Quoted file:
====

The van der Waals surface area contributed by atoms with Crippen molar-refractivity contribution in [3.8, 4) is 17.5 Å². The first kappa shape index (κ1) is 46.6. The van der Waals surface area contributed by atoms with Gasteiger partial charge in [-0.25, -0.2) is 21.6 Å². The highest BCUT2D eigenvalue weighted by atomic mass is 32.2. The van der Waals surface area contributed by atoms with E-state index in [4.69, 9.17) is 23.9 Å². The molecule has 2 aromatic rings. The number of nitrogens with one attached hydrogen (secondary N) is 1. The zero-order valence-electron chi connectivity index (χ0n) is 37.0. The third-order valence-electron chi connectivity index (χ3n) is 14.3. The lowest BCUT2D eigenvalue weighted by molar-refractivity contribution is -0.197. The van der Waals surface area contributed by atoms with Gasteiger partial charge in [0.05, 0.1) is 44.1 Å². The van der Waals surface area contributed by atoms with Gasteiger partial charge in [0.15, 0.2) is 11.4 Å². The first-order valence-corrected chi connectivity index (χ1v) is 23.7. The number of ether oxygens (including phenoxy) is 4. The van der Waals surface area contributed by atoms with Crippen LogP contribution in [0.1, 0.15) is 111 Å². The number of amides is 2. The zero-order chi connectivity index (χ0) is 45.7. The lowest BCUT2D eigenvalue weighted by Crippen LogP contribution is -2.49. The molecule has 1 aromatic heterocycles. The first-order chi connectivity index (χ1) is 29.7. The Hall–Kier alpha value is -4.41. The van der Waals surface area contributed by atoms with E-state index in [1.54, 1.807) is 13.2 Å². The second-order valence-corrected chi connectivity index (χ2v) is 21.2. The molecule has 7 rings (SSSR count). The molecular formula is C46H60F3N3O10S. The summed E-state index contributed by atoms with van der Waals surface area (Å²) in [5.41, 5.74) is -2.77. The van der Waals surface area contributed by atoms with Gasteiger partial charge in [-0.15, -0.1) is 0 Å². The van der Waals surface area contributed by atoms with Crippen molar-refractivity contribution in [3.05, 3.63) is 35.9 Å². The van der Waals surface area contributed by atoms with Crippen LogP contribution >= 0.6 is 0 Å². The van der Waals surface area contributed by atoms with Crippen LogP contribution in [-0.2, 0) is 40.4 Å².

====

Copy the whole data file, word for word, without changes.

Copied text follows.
The van der Waals surface area contributed by atoms with Crippen molar-refractivity contribution in [3.8, 4) is 17.5 Å². The first kappa shape index (κ1) is 46.6. The van der Waals surface area contributed by atoms with Gasteiger partial charge in [-0.25, -0.2) is 21.6 Å². The highest BCUT2D eigenvalue weighted by atomic mass is 32.2. The van der Waals surface area contributed by atoms with E-state index in [4.69, 9.17) is 23.9 Å². The molecule has 2 aromatic rings. The number of nitrogens with one attached hydrogen (secondary N) is 1. The zero-order valence-electron chi connectivity index (χ0n) is 37.0. The third-order valence-electron chi connectivity index (χ3n) is 14.3. The lowest BCUT2D eigenvalue weighted by molar-refractivity contribution is -0.197. The van der Waals surface area contributed by atoms with Gasteiger partial charge in [0.05, 0.1) is 44.1 Å². The van der Waals surface area contributed by atoms with Gasteiger partial charge in [0.15, 0.2) is 11.4 Å². The first-order valence-corrected chi connectivity index (χ1v) is 23.7. The number of ether oxygens (including phenoxy) is 4. The van der Waals surface area contributed by atoms with Crippen LogP contribution in [0.1, 0.15) is 111 Å². The number of amides is 2. The zero-order chi connectivity index (χ0) is 45.7. The lowest BCUT2D eigenvalue weighted by Crippen LogP contribution is -2.49. The molecule has 1 aromatic heterocycles. The first-order chi connectivity index (χ1) is 29.7. The Hall–Kier alpha value is -4.41. The van der Waals surface area contributed by atoms with E-state index in [1.54, 1.807) is 13.2 Å². The second-order valence-corrected chi connectivity index (χ2v) is 21.2. The molecule has 7 rings (SSSR count). The molecular formula is C46H60F3N3O10S. The summed E-state index contributed by atoms with van der Waals surface area (Å²) in [5.41, 5.74) is -2.77. The van der Waals surface area contributed by atoms with Gasteiger partial charge in [-0.15, -0.1) is 0 Å². The van der Waals surface area contributed by atoms with Crippen molar-refractivity contribution in [3.05, 3.63) is 35.9 Å². The van der Waals surface area contributed by atoms with Crippen LogP contribution >= 0.6 is 0 Å². The van der Waals surface area contributed by atoms with Crippen LogP contribution in [-0.2, 0) is 40.4 Å².